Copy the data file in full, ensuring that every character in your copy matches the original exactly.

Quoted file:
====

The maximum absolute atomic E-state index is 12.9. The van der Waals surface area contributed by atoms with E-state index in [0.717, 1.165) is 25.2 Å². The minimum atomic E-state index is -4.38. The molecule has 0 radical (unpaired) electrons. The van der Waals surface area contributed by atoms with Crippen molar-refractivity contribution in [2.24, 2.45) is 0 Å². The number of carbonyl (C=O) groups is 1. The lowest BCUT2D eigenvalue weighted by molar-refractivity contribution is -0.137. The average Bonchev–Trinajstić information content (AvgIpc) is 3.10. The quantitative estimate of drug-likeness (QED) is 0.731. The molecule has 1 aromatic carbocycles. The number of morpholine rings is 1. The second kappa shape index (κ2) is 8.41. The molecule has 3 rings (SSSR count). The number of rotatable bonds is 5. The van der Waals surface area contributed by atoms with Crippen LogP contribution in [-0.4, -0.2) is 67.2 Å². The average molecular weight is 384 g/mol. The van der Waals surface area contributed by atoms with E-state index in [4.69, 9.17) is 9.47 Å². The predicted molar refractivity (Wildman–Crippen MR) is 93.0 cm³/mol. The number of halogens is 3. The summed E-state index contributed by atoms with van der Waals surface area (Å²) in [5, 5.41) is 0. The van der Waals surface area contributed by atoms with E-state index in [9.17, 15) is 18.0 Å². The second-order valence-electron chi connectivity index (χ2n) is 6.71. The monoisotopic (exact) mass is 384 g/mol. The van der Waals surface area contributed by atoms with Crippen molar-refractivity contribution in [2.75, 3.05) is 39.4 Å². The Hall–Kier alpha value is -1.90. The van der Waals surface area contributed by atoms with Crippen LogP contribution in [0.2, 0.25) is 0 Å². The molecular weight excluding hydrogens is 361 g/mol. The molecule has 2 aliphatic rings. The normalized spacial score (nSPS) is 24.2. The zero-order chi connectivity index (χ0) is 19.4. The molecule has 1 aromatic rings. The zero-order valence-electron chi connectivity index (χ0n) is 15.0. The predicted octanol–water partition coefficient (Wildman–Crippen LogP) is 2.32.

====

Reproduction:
The maximum absolute atomic E-state index is 12.9. The van der Waals surface area contributed by atoms with E-state index in [0.717, 1.165) is 25.2 Å². The minimum atomic E-state index is -4.38. The molecule has 0 radical (unpaired) electrons. The van der Waals surface area contributed by atoms with Crippen molar-refractivity contribution in [2.24, 2.45) is 0 Å². The number of carbonyl (C=O) groups is 1. The lowest BCUT2D eigenvalue weighted by molar-refractivity contribution is -0.137. The average Bonchev–Trinajstić information content (AvgIpc) is 3.10. The quantitative estimate of drug-likeness (QED) is 0.731. The molecule has 1 aromatic carbocycles. The number of morpholine rings is 1. The second kappa shape index (κ2) is 8.41. The molecule has 3 rings (SSSR count). The number of rotatable bonds is 5. The van der Waals surface area contributed by atoms with Crippen LogP contribution in [-0.4, -0.2) is 67.2 Å². The average molecular weight is 384 g/mol. The van der Waals surface area contributed by atoms with E-state index in [4.69, 9.17) is 9.47 Å². The predicted molar refractivity (Wildman–Crippen MR) is 93.0 cm³/mol. The number of halogens is 3. The summed E-state index contributed by atoms with van der Waals surface area (Å²) in [5, 5.41) is 0. The van der Waals surface area contributed by atoms with E-state index in [9.17, 15) is 18.0 Å². The second-order valence-electron chi connectivity index (χ2n) is 6.71. The monoisotopic (exact) mass is 384 g/mol. The van der Waals surface area contributed by atoms with Crippen molar-refractivity contribution in [2.75, 3.05) is 39.4 Å². The Hall–Kier alpha value is -1.90. The van der Waals surface area contributed by atoms with Crippen LogP contribution in [0.2, 0.25) is 0 Å². The molecular weight excluding hydrogens is 361 g/mol. The molecule has 2 aliphatic rings. The normalized spacial score (nSPS) is 24.2. The zero-order chi connectivity index (χ0) is 19.4. The molecule has 1 aromatic rings. The zero-order valence-electron chi connectivity index (χ0n) is 15.0. The predicted octanol–water partition coefficient (Wildman–Crippen LogP) is 2.32.